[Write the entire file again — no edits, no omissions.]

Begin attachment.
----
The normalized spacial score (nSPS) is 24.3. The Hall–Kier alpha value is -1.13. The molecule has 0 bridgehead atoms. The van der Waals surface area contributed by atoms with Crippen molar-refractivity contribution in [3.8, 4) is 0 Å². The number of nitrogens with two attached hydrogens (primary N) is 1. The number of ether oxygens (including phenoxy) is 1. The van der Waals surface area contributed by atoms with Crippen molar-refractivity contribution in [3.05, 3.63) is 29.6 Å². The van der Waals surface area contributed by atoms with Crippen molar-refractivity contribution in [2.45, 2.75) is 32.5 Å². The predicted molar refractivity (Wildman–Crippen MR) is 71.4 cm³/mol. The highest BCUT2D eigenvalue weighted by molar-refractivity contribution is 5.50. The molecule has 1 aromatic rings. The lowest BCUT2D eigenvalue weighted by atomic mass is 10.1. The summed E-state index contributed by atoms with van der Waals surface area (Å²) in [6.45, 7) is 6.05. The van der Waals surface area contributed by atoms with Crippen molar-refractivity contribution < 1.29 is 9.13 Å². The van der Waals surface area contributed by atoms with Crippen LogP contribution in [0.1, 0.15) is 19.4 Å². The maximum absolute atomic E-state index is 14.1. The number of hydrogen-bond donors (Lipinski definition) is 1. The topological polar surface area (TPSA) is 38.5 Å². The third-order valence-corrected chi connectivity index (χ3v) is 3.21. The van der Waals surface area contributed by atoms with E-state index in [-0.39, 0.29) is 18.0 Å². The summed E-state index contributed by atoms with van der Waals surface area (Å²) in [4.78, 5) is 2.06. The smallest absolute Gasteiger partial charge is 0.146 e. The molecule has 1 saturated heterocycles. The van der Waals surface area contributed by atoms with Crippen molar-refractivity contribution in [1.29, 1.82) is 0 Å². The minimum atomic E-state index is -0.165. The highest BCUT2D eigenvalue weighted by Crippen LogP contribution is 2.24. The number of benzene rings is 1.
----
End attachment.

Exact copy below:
The normalized spacial score (nSPS) is 24.3. The Hall–Kier alpha value is -1.13. The molecule has 0 bridgehead atoms. The van der Waals surface area contributed by atoms with Crippen molar-refractivity contribution in [3.8, 4) is 0 Å². The number of nitrogens with two attached hydrogens (primary N) is 1. The number of ether oxygens (including phenoxy) is 1. The van der Waals surface area contributed by atoms with Crippen molar-refractivity contribution in [3.05, 3.63) is 29.6 Å². The van der Waals surface area contributed by atoms with Crippen molar-refractivity contribution in [2.45, 2.75) is 32.5 Å². The predicted molar refractivity (Wildman–Crippen MR) is 71.4 cm³/mol. The highest BCUT2D eigenvalue weighted by molar-refractivity contribution is 5.50. The molecule has 1 aromatic rings. The lowest BCUT2D eigenvalue weighted by atomic mass is 10.1. The summed E-state index contributed by atoms with van der Waals surface area (Å²) in [6.45, 7) is 6.05. The van der Waals surface area contributed by atoms with Crippen molar-refractivity contribution < 1.29 is 9.13 Å². The van der Waals surface area contributed by atoms with Crippen LogP contribution in [0.1, 0.15) is 19.4 Å². The maximum absolute atomic E-state index is 14.1. The number of hydrogen-bond donors (Lipinski definition) is 1. The topological polar surface area (TPSA) is 38.5 Å². The third-order valence-corrected chi connectivity index (χ3v) is 3.21. The van der Waals surface area contributed by atoms with E-state index in [-0.39, 0.29) is 18.0 Å². The summed E-state index contributed by atoms with van der Waals surface area (Å²) in [4.78, 5) is 2.06. The smallest absolute Gasteiger partial charge is 0.146 e. The molecule has 1 saturated heterocycles. The van der Waals surface area contributed by atoms with Crippen molar-refractivity contribution in [1.29, 1.82) is 0 Å². The minimum atomic E-state index is -0.165. The highest BCUT2D eigenvalue weighted by Crippen LogP contribution is 2.24. The number of benzene rings is 1.